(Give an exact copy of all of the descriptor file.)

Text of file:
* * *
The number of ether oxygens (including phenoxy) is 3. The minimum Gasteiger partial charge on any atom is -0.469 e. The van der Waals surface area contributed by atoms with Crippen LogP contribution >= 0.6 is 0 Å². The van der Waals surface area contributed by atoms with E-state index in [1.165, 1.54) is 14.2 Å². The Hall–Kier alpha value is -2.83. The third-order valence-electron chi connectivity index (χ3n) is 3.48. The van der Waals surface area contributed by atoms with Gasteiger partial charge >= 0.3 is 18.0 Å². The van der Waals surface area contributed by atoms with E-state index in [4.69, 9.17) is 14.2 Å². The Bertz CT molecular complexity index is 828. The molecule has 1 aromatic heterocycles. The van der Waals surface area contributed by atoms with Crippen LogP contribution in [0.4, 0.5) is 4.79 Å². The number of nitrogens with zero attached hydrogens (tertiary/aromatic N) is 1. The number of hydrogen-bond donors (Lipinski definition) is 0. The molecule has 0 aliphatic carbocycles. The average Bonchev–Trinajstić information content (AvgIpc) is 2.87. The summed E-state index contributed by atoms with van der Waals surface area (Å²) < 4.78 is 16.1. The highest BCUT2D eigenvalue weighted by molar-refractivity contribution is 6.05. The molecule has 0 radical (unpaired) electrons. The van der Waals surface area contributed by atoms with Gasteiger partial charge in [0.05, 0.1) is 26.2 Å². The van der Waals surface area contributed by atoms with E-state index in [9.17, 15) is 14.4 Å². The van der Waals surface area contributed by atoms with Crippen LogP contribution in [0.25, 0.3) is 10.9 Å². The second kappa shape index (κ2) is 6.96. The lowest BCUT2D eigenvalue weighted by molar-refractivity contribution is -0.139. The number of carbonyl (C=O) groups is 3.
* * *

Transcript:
The number of ether oxygens (including phenoxy) is 3. The minimum Gasteiger partial charge on any atom is -0.469 e. The van der Waals surface area contributed by atoms with Crippen LogP contribution >= 0.6 is 0 Å². The van der Waals surface area contributed by atoms with E-state index in [1.165, 1.54) is 14.2 Å². The Hall–Kier alpha value is -2.83. The third-order valence-electron chi connectivity index (χ3n) is 3.48. The van der Waals surface area contributed by atoms with Gasteiger partial charge >= 0.3 is 18.0 Å². The van der Waals surface area contributed by atoms with E-state index in [4.69, 9.17) is 14.2 Å². The Bertz CT molecular complexity index is 828. The molecule has 1 aromatic heterocycles. The van der Waals surface area contributed by atoms with Crippen LogP contribution in [0.4, 0.5) is 4.79 Å². The number of nitrogens with zero attached hydrogens (tertiary/aromatic N) is 1. The number of hydrogen-bond donors (Lipinski definition) is 0. The molecule has 0 aliphatic carbocycles. The average Bonchev–Trinajstić information content (AvgIpc) is 2.87. The summed E-state index contributed by atoms with van der Waals surface area (Å²) < 4.78 is 16.1. The highest BCUT2D eigenvalue weighted by molar-refractivity contribution is 6.05. The molecule has 0 radical (unpaired) electrons. The van der Waals surface area contributed by atoms with Gasteiger partial charge in [0.05, 0.1) is 26.2 Å². The van der Waals surface area contributed by atoms with E-state index in [9.17, 15) is 14.4 Å². The van der Waals surface area contributed by atoms with Crippen LogP contribution in [0.25, 0.3) is 10.9 Å². The second kappa shape index (κ2) is 6.96. The lowest BCUT2D eigenvalue weighted by molar-refractivity contribution is -0.139. The number of carbonyl (C=O) groups is 3.